Uncertain future for Afghan child who saw his father drown

Omid Jafari's eyes are haunted. In his 10 years he has seen horrors most people hope not to see in a lifetime.
Just over a week ago, Omid watched as his father, uncle and cousin silently drowned with more than 100 other asylum seekers, while help was still 24 hours away.

''On Wednesday night, most people were alive,'' Omid's cousin Jawad Sherzad said, translating for the boy.
Omed Jafari in Jakarta.
Omed Jafari in Jakarta. Photo: Michael Bachelard
''But when it was the morning, they had gone … when it was night and cold, he saw his uncle, father and cousin just drown. They were right in front of him.
''What was shocking was that there was not any screaming. Most people were so shocked they didn't say anything. It was silent.''
Omid was the smallest and youngest Afghan survivor from a boat that sank off the coast of Java last week.
He is staying in a safe haven in Jakarta and his cousin and uncle Abbas Sherzad arrived yesterday from London.
Omid is tall and thin, his shoulders narrow, his skin still blistered from exposure. He speaks in a tiny voice but his gaze is intense.
He said that those who died in the 36 to 48 hours they spent in the water were the ones whose life jackets were faulty, or like his father, never had one. His own life jacket filled up with water and began dragging him under, but he was light enough to cling to an inner tube brought on the journey by another man.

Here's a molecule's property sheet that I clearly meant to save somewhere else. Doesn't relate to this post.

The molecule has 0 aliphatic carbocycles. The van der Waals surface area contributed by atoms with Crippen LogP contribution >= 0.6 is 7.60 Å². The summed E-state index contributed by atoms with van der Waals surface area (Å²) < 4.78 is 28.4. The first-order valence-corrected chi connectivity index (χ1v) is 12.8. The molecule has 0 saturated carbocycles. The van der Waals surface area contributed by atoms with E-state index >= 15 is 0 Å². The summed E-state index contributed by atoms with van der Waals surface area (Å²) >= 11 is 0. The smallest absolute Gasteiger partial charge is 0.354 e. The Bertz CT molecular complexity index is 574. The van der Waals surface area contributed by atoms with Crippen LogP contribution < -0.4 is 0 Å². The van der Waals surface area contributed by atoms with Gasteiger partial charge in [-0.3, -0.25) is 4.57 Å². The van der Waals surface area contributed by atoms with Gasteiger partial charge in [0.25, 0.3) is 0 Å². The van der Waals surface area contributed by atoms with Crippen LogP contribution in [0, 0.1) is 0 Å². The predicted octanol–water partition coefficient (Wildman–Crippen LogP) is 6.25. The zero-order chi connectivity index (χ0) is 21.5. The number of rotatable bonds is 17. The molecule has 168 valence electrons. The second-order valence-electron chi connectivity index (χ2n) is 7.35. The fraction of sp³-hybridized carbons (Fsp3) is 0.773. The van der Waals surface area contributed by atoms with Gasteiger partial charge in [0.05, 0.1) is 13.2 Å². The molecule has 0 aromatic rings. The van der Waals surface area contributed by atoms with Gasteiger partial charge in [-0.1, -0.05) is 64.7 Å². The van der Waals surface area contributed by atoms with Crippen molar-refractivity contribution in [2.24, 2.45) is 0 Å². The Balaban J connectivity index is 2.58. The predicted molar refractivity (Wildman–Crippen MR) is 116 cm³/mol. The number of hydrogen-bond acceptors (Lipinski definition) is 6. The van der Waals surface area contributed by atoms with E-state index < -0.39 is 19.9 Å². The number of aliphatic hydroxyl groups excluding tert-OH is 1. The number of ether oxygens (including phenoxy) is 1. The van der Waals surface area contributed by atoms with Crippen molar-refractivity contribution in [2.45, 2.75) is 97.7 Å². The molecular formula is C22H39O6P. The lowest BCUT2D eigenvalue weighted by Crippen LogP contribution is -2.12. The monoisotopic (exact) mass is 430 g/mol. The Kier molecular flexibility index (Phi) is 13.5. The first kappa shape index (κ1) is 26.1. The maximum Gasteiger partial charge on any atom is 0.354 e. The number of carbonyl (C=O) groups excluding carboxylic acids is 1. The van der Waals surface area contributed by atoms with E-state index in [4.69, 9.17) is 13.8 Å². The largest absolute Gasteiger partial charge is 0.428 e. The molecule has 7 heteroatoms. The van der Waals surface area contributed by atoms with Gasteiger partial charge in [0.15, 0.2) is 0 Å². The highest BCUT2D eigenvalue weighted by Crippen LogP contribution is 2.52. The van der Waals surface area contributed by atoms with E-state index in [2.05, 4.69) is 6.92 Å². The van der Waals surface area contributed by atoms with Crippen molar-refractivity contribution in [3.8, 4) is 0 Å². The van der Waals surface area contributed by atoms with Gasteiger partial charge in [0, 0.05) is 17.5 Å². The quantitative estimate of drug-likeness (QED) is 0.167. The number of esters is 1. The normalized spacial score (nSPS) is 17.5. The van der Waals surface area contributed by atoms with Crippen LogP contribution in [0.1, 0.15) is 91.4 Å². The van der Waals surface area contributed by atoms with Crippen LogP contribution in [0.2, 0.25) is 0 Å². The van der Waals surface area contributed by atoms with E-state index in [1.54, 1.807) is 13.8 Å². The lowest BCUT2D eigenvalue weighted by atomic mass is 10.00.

The group, which authorities now believe numbered up to 170, instead of the original 150, were doubly betrayed by the people smuggler they had trusted their lives to.
Two boats he had provided sank under them.
The first boat lasted about 20 hours after they set off from the coast of Java about 2am last Tuesday before it started to sink. Some on board rang the people smuggler, Haji Ghulam, and demanded another boat.
He provided one and the asylum seekers clambered onto it, mid-ocean, hoping it would take them the hundreds of nautical miles to Christmas Island.
But it was much smaller than the first boat.
''At the beginning people couldn't fit on it, so they put them on by force. They were pushing them on,'' Omid said through his cousin.
This second boat lasted just three hours before it too began taking on water and sinking.
''We saw some fishermen from far away, but they didn't come to help. They saw us but they turned away,'' Omid said.
''Their boat was like our boat, but they turned away.'' After about two hours, the boat broke up and disappeared beneath the waves. Its passengers had time to send several distress calls to Australia and Indonesia.
What puzzles Omid most is why those calls were not answered.
It was not until early the following morning that a merchant boat finally found the first of the survivors and raised the alarm.
What happens to Omid now is uncertain. His uncle, whose brother died in the sinking, is a British resident, but cannot take Omid back with him because he is not his son. Omid's mother, who still lives in Kabul, cannot be contacted. Indonesia does not want to put him in detention with the other survivors, who are all adults or teenagers.
For the moment he is safe but the owners of the place where he is staying do not want to reveal its location. They are as puzzled as everyone else about what to do.
And Omid cannot say. ''All he says is he wants to help his family,'' his cousin Jawad Sherzad said.
But the most important of those family members are beyond the help of anyone.

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